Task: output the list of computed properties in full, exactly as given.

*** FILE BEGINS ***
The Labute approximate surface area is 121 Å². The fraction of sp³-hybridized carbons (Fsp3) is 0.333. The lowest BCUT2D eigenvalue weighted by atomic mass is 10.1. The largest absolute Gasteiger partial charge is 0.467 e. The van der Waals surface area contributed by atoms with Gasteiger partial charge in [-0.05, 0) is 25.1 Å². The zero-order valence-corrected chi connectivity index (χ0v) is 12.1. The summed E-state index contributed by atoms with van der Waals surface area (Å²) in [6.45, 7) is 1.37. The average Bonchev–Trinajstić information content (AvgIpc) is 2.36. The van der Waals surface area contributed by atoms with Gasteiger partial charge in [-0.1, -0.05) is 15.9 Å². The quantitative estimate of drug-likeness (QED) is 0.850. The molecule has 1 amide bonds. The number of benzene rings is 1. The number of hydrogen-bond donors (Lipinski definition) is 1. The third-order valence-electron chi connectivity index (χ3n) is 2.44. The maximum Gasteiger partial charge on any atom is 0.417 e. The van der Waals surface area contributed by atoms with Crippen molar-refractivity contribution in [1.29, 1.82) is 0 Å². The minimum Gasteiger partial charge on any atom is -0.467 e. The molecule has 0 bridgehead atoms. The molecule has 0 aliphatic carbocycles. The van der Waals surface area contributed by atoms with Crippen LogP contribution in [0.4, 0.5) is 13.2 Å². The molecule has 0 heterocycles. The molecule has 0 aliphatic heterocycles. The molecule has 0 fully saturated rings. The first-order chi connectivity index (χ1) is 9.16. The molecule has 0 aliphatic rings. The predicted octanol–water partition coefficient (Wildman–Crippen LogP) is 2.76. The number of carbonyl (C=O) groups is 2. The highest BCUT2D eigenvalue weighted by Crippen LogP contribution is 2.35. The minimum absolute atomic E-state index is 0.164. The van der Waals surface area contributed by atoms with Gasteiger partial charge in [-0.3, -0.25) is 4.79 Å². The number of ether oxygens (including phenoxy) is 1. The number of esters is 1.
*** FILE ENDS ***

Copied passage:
The Labute approximate surface area is 121 Å². The fraction of sp³-hybridized carbons (Fsp3) is 0.333. The lowest BCUT2D eigenvalue weighted by atomic mass is 10.1. The largest absolute Gasteiger partial charge is 0.467 e. The van der Waals surface area contributed by atoms with Gasteiger partial charge in [-0.05, 0) is 25.1 Å². The zero-order valence-corrected chi connectivity index (χ0v) is 12.1. The summed E-state index contributed by atoms with van der Waals surface area (Å²) in [6.45, 7) is 1.37. The average Bonchev–Trinajstić information content (AvgIpc) is 2.36. The van der Waals surface area contributed by atoms with Gasteiger partial charge in [-0.1, -0.05) is 15.9 Å². The quantitative estimate of drug-likeness (QED) is 0.850. The molecule has 1 amide bonds. The number of benzene rings is 1. The number of hydrogen-bond donors (Lipinski definition) is 1. The third-order valence-electron chi connectivity index (χ3n) is 2.44. The maximum Gasteiger partial charge on any atom is 0.417 e. The van der Waals surface area contributed by atoms with Crippen molar-refractivity contribution in [1.29, 1.82) is 0 Å². The minimum Gasteiger partial charge on any atom is -0.467 e. The molecule has 0 bridgehead atoms. The molecule has 0 aliphatic carbocycles. The van der Waals surface area contributed by atoms with Crippen LogP contribution in [0.4, 0.5) is 13.2 Å². The molecule has 0 heterocycles. The molecule has 0 aliphatic heterocycles. The molecule has 0 fully saturated rings. The first-order chi connectivity index (χ1) is 9.16. The molecule has 0 aliphatic rings. The predicted octanol–water partition coefficient (Wildman–Crippen LogP) is 2.76. The number of carbonyl (C=O) groups is 2. The highest BCUT2D eigenvalue weighted by Crippen LogP contribution is 2.35. The minimum absolute atomic E-state index is 0.164. The van der Waals surface area contributed by atoms with Gasteiger partial charge in [-0.3, -0.25) is 4.79 Å². The number of ether oxygens (including phenoxy) is 1. The number of esters is 1.